Ludovic took a few steps into the room and scanned the bookshelves. As he advanced he spoke absent-mindedly into the microphone. “Seven or eight hundred volumes, give or take. Many with hardcover bindings and in reasonably good shape.” Enough, in itself, to trigger the interest of any respectable tomb raider.
Ludovic took a reverent step towards the books and passed his gloved hands over the spines to remove the dust and get a view of the titles. Mostly European works, written in different languages: Spanish, English, Swedish, French. Philosophy, poetry and history in the main, but also a few novels. Chiefly twentieth and twenty- first centuries – the collected works of Pope in an early nineteenth-century edition was one of the seemingly few exceptions. Nothing of real value at a first glance, perhaps, but still a decent library, considering the circumstances. The only thing that broke the symmetry of the parade of books was a solitary, black Olympus camera, placed just in front of a volume of Lucretius in Spanish translation.
Ludovic shut off his own camera and the microphone but did not yield to the temptation to pull out some of the books and look more systematically for goodies– there would be plenty of time for that over at the base later. Instead he went up to the table. The relics of the three A-classers were spread out over the chairs and the floor. Hopefully, in due time they would acquire more solid identities. The mere fact they were A-class individuals was obviously of sufficient interest, but what if… What if it was something more than just vulgar middle-class this time? Ludovic’s area of expertise was the provinces and he knew he couldn’t compete with the urban archaeologists’ findings in terms of sophistication. Still, he never lost hope that one day he would come across something unexpected. He didn’t ask for much; anything beyond grocery receipts would do. Anything that could help him gain a more subtle understanding of how these people had lived.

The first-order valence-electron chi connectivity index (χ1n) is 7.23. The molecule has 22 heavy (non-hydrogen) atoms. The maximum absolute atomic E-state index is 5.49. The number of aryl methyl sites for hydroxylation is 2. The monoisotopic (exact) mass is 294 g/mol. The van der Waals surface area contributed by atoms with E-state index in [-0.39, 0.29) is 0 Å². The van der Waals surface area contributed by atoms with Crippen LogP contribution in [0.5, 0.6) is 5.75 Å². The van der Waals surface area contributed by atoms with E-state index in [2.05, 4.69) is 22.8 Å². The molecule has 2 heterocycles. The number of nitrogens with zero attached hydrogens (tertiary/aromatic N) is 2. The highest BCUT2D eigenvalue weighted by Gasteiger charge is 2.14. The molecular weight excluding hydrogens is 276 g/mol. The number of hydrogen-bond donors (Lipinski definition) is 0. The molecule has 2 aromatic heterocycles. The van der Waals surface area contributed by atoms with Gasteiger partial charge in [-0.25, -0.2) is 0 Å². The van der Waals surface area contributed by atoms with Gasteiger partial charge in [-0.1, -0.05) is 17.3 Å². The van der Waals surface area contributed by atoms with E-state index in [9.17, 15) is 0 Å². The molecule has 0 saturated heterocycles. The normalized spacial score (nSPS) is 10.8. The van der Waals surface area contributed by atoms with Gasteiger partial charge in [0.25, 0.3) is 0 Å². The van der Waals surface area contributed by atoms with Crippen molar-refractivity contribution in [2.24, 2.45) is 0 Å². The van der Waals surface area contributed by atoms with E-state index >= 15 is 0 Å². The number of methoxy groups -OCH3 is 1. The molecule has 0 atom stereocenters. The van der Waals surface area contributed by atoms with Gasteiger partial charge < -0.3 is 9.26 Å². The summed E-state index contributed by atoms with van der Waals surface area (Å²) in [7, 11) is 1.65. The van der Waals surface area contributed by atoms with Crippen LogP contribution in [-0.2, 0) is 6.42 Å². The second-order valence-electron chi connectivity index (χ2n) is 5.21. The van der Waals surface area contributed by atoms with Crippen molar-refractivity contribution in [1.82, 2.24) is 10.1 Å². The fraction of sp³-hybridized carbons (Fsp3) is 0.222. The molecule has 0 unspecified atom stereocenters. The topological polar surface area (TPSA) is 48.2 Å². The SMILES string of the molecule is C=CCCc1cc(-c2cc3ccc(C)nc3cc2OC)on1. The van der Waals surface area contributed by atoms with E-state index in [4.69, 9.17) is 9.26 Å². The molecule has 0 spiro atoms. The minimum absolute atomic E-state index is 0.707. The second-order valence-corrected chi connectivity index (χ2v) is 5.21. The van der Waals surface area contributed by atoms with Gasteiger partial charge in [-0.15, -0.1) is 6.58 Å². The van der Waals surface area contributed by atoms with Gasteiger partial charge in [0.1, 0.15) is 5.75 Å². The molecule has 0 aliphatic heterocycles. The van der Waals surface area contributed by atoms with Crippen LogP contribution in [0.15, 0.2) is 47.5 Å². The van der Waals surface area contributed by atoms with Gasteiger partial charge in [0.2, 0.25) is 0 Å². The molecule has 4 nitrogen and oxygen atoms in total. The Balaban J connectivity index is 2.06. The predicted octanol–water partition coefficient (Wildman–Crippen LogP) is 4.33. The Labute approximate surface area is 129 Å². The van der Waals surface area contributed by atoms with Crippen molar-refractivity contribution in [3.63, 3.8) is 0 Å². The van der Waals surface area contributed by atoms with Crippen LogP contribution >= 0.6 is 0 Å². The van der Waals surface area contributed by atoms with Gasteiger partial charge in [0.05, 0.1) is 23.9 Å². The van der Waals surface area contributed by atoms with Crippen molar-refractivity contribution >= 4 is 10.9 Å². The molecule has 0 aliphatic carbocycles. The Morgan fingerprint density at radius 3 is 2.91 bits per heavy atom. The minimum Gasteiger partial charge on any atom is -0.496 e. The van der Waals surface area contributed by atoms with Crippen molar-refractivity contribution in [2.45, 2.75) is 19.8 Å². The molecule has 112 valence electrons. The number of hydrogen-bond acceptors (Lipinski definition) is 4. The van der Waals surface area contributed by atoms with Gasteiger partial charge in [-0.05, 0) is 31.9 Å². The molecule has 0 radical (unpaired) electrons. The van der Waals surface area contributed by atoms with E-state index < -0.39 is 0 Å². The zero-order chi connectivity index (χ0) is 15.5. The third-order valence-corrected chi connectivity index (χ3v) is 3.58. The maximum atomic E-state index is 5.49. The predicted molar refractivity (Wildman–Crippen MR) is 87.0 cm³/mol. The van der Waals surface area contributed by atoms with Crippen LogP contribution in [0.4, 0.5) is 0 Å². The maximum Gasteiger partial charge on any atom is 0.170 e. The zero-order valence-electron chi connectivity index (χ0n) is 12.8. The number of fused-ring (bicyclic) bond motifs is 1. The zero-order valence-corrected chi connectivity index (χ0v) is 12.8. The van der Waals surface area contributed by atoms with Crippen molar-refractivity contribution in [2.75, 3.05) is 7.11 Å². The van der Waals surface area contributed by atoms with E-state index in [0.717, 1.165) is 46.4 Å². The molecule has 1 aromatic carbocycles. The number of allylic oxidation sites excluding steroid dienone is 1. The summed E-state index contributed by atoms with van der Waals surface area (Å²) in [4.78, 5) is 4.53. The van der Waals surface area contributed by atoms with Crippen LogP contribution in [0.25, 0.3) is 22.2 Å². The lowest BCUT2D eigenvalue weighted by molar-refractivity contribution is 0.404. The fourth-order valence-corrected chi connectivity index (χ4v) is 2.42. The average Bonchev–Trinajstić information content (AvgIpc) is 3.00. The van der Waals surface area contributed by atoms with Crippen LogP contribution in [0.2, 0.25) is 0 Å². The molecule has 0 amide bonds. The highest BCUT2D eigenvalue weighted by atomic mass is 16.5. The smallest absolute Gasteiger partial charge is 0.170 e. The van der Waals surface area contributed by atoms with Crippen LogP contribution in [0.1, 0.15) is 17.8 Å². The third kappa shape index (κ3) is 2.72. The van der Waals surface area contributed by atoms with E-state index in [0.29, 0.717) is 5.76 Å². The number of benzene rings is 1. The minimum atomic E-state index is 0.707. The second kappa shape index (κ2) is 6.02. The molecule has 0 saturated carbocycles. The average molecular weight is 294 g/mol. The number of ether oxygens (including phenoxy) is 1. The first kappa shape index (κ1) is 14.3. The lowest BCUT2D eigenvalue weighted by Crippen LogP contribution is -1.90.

Next to the bottles and the book was an album with covers made of coarse fabric. Ludovic felt a sudden pang of expectation as he carefully removed the artifact from the table to take a look at the contents.
The album was full of black-and-white pictures, 20×30 cm according to the eye scanner. Judging by the scenes they were probably taken in the area: there were pictures of rivers and waterfalls with long exposures, trees covered in snow, a wooden landing stretching over a black lake and people with gasmasks holding… lamps?
Ludovic fixed his eyes on the picture and zoomed in. The gas mask seemed to be an authentic Russian model from the middle of the twentieth century, but the lamp looked more like a decorative item from the early twenty-first century than a real artifact.
Ludovic turned the pages. The pictures gradually changed in tone, from contemplative nature scenes to empty highways, abandoned houses and cars, corpses by a kitchen table, gas stations going up in flames… The progression was apparently arranged so as to document the different phases of the Shock in a narrative sequence. Towards the end was a photograph of recently dug graves on a field. Next to the graves were two men in gasmasks, long raincoats and rubber boots, leaning on spades. On the opposite page, pictures of women and children.